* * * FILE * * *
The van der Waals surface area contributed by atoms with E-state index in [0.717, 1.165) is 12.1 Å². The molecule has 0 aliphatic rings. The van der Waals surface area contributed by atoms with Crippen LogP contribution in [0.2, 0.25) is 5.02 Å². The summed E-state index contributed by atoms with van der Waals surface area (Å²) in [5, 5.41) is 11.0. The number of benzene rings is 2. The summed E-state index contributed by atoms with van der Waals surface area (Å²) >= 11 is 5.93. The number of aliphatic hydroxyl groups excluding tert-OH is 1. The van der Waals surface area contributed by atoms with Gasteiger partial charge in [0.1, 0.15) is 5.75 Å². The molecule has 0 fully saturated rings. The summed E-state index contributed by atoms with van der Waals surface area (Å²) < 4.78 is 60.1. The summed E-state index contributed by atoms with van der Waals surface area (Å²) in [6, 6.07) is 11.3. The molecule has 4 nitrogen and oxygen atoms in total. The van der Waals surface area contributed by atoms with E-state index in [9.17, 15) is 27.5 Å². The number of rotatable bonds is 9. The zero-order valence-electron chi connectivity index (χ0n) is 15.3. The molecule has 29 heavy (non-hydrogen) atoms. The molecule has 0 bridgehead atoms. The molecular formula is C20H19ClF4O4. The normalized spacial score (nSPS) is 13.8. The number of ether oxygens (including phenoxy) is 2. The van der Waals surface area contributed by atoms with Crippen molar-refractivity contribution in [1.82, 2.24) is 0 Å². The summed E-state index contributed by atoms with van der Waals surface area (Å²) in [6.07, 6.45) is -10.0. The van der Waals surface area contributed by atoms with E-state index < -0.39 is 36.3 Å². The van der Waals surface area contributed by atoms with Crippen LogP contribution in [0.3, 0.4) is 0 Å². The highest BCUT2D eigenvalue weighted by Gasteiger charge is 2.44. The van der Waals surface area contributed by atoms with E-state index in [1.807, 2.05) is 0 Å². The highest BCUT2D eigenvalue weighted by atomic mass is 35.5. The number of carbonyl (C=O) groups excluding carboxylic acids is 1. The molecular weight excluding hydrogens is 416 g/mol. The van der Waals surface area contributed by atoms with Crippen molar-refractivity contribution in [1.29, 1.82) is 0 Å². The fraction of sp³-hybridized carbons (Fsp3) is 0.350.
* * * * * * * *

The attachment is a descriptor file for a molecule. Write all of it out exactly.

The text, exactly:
The van der Waals surface area contributed by atoms with E-state index in [0.717, 1.165) is 12.1 Å². The molecule has 0 aliphatic rings. The van der Waals surface area contributed by atoms with Crippen LogP contribution in [0.2, 0.25) is 5.02 Å². The summed E-state index contributed by atoms with van der Waals surface area (Å²) in [5, 5.41) is 11.0. The number of benzene rings is 2. The summed E-state index contributed by atoms with van der Waals surface area (Å²) >= 11 is 5.93. The number of aliphatic hydroxyl groups excluding tert-OH is 1. The van der Waals surface area contributed by atoms with Gasteiger partial charge in [0.1, 0.15) is 5.75 Å². The molecule has 0 fully saturated rings. The summed E-state index contributed by atoms with van der Waals surface area (Å²) < 4.78 is 60.1. The summed E-state index contributed by atoms with van der Waals surface area (Å²) in [6, 6.07) is 11.3. The molecule has 4 nitrogen and oxygen atoms in total. The van der Waals surface area contributed by atoms with E-state index in [9.17, 15) is 27.5 Å². The number of rotatable bonds is 9. The zero-order valence-electron chi connectivity index (χ0n) is 15.3. The molecule has 29 heavy (non-hydrogen) atoms. The molecule has 0 bridgehead atoms. The molecular formula is C20H19ClF4O4. The normalized spacial score (nSPS) is 13.8. The number of ether oxygens (including phenoxy) is 2. The van der Waals surface area contributed by atoms with Crippen molar-refractivity contribution in [1.82, 2.24) is 0 Å². The summed E-state index contributed by atoms with van der Waals surface area (Å²) in [6.07, 6.45) is -10.0. The van der Waals surface area contributed by atoms with E-state index < -0.39 is 36.3 Å². The van der Waals surface area contributed by atoms with Crippen LogP contribution in [0.3, 0.4) is 0 Å². The highest BCUT2D eigenvalue weighted by Gasteiger charge is 2.44. The van der Waals surface area contributed by atoms with E-state index in [1.807, 2.05) is 0 Å². The highest BCUT2D eigenvalue weighted by atomic mass is 35.5. The number of carbonyl (C=O) groups excluding carboxylic acids is 1. The molecular weight excluding hydrogens is 416 g/mol. The van der Waals surface area contributed by atoms with Crippen molar-refractivity contribution in [1.29, 1.82) is 0 Å². The fraction of sp³-hybridized carbons (Fsp3) is 0.350.